I started to think of my own writing of fiction in a comparable way. I need a certain amount of quiet, a room of my own, a mental state in which my own concerns are not too pressing, and then in my writing I can enter into the life of a literary character about whom I am writing. In doing this, I think I become better able to understand both others and myself. I can't always achieve a state of apartness but, when I can, the idea of putting aside my own concerns and entering reflectively into the life of another seems an apt description. I can sometimes lose myself in a novel or short story I am writing. In Eastern meditation, thoughts are allowed to enter and move through the mind without one becoming attached to them. Writing isn't non-attachment. Instead, thoughts of a certain kind, for instance those of a character in a novel can become central. They are pursued, expanded, and can find their way onto the page.

I asked Brian Stock whether medieval Christian monks with their incessant copying of manuscripts might be doing something of the same. "I don't think so," he said. "The monastic idea was self-denial. Monasticism wasn't about educating the self, but abolishing it. Self was the principal impediment to enabling God to fill the mind. If you found yourself imaginatively expanding ideas from reading, this would be regarded as the work of the devil."

Brian went on to explain that, after Classical times, it would not be until well into the Renaissance that any kind of expansive reflection seemed to occur during writing. He suggested that I watch Fred Zinnemann's film, The nun's story, and read Johan Huizinga's biography of Erasmus. I did so.

The nun's story is a brilliant and absorbing film about a pious young Belgian woman who enters a Catholic nunnery. The first half of the film depicts her induction into becoming a nun, the aim of which is to enable her to give up memories and imaginations of selfhood, and to replace them by obedience and ritualized practice. She is trained by her order as a nurse and sent to the Congo. Although she feels she doesn't have the personality for the obedience of a nun, she perseveres in her nursing work until World War II breaks out, when she is sent back from the Congo to Belgium just before the Nazi invasion, when an event occurs at which she feels she can no longer continue her vocation.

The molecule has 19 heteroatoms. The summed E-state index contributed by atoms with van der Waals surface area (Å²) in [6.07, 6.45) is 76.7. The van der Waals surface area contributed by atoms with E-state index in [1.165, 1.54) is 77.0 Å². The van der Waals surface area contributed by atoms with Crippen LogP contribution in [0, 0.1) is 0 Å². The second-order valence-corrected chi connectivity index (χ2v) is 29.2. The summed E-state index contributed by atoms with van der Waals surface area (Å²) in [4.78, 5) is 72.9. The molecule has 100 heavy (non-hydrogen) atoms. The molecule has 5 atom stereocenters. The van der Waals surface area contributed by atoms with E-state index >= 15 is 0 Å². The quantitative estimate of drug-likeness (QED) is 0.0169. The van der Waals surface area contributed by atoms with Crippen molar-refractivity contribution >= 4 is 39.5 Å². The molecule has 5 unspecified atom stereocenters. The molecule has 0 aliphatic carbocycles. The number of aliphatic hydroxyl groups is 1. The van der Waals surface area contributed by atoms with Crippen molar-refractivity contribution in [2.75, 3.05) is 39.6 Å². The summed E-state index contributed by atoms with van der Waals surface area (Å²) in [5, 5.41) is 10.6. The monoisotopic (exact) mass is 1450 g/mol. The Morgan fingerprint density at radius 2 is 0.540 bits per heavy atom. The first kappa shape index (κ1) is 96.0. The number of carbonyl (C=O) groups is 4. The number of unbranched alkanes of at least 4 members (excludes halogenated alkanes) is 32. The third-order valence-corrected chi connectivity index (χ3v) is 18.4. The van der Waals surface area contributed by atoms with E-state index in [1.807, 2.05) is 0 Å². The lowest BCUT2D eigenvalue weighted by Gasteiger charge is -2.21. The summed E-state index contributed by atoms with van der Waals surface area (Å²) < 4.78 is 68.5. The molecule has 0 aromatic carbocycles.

I found Huizinga's Erasmus totally absorbing. In it, the great Dutch historian of the middle ages and Renaissance is able to enter into the psychological life of Erasmus, analyze his mind and character, relate them to the practice of printing as it developed, and to the waves that spread from this availability of printed books, which culminated in the Reformation. Erasmus was the first writer who became widely known through the coming of printing. In his early life he had become a skilled writer in Latin. He made available to others thoughts and ideas of antiquity, and with his translations he brought people closer to the texts of the Gospels. He thought of himself as a kind of conduit for ideas which, in his writings, he could pass onto others. He never lost the shame of his illegitimate birth. He made friends, but always wanted more. He wanted people to appreciate and praise what he'd written. He hated conflict but constantly got into difficulties with sharp things he sometimes wrote about others.